Aquaculture for all

Aquaculture in the City

MILWAUKEE - There are many reasons the urban aquaculture movement in Milwaukee supports the approach of fish farming in the city according to John Bales one of the founders of the Urban Aquaculture Centre in Milwaukee.

Growing fish indoors is a highly productive and secure means for producing fish at a time when the security of our food supply is a major concern, he says.

He maintains that aquaculture is a growth industry with the potential to alleviate health concerns with wild caught fish. It also addresses the US seafood trade deficit that in dollar value is second only to oil.

"In addition, we know that harvesting fish from Lake Michigan waters does not satisfy demand, and commercial yields of fish from many areas of the Great Lakes are substantially below historic levels. Demand continues to rise, and it is clear that aquaculture must grow with the demand," says Mr Bales.

"The Food and Agriculture Organization of the United Nations informs us that compared to Asia’s contribution to the world’s aquaculture of over 90 per cent, all of North America contributes less than two per cent."

He adds: "Recent articles suggest that as a nation, we are not taking full advantage of the aquaculture research being produced by our excellent research institutions. The Great Lakes WATER Institute here in Milwaukee is a leading research center for growing yellow perch and sturgeon, and the transfer of technology for commercial production is encouraged, with new approaches welcomed by governmental agencies and educational institutions involved in this research and charged with its dissemination."

In Milwaukee, the Urban Aquaculture Center (UAC) is working to expand the industry using an approach that engages the community.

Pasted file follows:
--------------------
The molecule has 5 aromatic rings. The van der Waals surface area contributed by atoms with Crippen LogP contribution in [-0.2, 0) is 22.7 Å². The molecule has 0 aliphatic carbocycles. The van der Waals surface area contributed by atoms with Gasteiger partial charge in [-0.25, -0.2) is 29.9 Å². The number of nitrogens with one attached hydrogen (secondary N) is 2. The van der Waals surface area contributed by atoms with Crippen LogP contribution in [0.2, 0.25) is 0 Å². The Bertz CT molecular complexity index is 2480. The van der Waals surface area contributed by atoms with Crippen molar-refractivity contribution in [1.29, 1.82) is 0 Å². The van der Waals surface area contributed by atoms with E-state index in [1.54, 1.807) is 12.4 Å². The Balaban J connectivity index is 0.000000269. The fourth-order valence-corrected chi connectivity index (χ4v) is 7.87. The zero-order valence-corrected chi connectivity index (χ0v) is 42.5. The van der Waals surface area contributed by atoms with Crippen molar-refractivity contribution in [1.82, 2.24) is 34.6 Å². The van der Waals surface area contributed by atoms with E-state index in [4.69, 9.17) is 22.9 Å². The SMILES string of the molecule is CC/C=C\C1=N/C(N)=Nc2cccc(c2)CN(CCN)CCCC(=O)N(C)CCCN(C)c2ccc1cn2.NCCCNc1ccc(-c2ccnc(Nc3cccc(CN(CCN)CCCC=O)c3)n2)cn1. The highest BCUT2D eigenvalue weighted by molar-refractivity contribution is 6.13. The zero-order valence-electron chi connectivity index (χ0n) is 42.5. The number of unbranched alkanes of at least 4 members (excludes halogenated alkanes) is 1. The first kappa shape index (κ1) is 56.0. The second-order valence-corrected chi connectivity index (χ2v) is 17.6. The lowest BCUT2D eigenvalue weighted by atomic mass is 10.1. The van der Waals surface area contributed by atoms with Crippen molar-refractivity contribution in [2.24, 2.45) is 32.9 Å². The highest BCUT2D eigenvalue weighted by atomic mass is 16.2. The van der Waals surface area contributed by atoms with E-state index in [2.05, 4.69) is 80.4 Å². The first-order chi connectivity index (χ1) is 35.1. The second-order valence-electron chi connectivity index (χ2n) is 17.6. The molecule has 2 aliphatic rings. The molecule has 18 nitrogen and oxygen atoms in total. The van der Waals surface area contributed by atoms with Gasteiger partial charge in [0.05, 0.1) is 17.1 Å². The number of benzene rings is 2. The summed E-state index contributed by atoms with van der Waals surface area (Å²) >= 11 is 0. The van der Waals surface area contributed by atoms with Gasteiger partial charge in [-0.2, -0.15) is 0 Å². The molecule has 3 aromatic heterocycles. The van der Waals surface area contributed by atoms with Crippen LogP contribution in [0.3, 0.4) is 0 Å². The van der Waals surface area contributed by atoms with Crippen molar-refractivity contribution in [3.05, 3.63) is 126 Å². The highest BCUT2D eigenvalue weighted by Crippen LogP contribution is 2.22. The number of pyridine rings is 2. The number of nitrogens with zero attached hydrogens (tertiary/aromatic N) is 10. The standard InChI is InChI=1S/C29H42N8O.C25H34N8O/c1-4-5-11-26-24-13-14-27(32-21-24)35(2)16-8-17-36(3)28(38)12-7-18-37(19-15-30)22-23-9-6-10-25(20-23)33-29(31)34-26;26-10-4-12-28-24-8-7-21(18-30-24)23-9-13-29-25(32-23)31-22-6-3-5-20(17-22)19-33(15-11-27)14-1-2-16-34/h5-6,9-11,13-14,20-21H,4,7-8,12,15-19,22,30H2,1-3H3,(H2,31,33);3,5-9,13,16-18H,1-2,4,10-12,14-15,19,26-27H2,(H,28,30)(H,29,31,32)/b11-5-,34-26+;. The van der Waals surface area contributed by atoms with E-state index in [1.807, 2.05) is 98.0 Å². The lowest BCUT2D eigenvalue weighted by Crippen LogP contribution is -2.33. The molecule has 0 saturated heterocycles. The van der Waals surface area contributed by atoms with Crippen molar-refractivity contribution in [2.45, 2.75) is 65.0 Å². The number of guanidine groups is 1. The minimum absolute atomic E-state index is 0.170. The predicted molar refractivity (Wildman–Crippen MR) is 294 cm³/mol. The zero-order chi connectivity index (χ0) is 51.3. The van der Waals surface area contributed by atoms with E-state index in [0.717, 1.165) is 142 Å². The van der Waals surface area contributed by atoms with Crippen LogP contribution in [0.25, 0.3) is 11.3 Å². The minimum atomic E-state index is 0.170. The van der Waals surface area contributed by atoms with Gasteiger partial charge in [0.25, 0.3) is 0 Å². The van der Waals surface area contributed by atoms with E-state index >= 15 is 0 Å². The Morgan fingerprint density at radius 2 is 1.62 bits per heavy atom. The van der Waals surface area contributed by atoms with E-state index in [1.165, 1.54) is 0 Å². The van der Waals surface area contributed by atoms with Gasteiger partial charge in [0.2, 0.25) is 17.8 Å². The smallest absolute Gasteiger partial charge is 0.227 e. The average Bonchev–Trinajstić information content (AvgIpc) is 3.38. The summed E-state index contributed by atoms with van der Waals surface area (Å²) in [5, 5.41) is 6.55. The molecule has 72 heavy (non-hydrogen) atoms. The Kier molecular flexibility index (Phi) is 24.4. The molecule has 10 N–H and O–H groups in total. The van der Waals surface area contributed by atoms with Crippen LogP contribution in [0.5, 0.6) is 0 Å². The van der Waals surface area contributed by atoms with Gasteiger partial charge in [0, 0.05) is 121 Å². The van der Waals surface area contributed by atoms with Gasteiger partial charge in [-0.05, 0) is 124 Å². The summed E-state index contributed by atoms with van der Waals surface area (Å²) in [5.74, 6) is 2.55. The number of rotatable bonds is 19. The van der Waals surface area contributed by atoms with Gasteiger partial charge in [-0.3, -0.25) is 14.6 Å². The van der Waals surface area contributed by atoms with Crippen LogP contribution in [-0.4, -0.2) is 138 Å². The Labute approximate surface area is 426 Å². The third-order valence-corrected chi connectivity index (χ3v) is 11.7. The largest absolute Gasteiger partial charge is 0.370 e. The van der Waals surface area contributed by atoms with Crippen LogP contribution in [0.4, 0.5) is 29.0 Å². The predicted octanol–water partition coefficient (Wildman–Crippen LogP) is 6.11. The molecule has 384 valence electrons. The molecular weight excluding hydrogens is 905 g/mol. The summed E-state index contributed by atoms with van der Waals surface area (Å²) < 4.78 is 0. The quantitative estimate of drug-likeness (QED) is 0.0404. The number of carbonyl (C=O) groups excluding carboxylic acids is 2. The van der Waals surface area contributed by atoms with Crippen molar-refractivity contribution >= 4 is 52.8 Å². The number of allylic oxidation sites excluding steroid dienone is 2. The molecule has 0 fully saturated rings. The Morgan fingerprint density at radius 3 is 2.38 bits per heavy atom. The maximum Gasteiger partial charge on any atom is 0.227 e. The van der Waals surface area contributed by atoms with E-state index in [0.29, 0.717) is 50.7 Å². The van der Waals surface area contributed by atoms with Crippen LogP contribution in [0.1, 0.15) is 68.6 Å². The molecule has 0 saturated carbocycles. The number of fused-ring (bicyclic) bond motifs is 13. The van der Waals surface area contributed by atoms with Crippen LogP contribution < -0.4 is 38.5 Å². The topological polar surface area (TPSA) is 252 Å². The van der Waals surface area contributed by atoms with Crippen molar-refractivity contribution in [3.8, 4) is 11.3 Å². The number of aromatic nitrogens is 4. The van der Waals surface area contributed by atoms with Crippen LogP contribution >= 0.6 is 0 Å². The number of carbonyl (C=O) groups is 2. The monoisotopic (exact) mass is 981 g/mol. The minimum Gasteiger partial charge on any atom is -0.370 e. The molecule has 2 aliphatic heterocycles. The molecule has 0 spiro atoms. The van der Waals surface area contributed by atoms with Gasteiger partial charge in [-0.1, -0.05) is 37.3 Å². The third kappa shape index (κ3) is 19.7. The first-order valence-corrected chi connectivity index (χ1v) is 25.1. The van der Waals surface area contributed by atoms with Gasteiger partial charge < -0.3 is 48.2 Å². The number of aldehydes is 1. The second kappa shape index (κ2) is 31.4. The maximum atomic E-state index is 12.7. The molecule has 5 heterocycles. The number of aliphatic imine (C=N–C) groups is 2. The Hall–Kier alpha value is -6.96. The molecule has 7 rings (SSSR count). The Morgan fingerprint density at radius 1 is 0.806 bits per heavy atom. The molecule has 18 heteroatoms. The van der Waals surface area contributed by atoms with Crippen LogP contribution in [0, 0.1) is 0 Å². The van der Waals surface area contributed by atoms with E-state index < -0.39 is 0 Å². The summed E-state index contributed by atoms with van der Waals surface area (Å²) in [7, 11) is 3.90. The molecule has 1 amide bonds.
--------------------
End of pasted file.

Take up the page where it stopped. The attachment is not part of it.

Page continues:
The UAC hopes to have Milwaukee lead the growth of urban aquaculture in the United States.

To address the problem of the risk involved in start-up operations, the UAC is seeking to have all of Milwaukee take on urban aquaculture as a new industry. This project requires the cooperation of all stakeholders — government, academia, and local businesses.

What the UAC proposes is a large-scale perch production facility and an education center for the public, oriented to urban agriculture, particularly aquaculture.

"Milwaukee is uniquely positioned for this endeavor for two primary reasons: its proximity to fresh water and to Growing Power, an urban teaching farm growing edible plants with fish in the same system." says Mr Bales.

"The Great Lakes WATER Institute and Growing Power are conducting experiments on the ability of plants, worms and bacteria to remediate water in a perch grow-out system. The results thus far are encouraging. Adult perch have done well in a greenhouse environment with only a pump to move water to gravel beds containing plants and beneficial nitrifying bacteria. This system, which closely mimics nature, shows promise."

He said there is more preliminary work to be done.

Proper design, analysis, and implementation of an urban fish farm are necessary to insure its success. This means a thorough feasibility study is needed by the stakeholders, including the public.

At all levels, a government’s commitment to provide increased support to the aquaculture sector is a prerequisite for the sector’s sustainable development, Mr Bales adds. Farming fish as an urban enterprise needs to be developed with the best management practices available. The UAC has been deliberate about assembling a board of directors with the talent and drive necessary to realize a possible $20 million center. Its initial goal is to conduct such a feasibility study.

The mission of the UAC includes preparing citizens to learn to live in a sustainable way through educational exhibits and community demonstrations on urban aquaculture and its global benefits. As a social enterprise, the UAC says it wants to become a destination attraction and develop a five-acre campus to house a research and education center, a production facility, restaurant and fish market.

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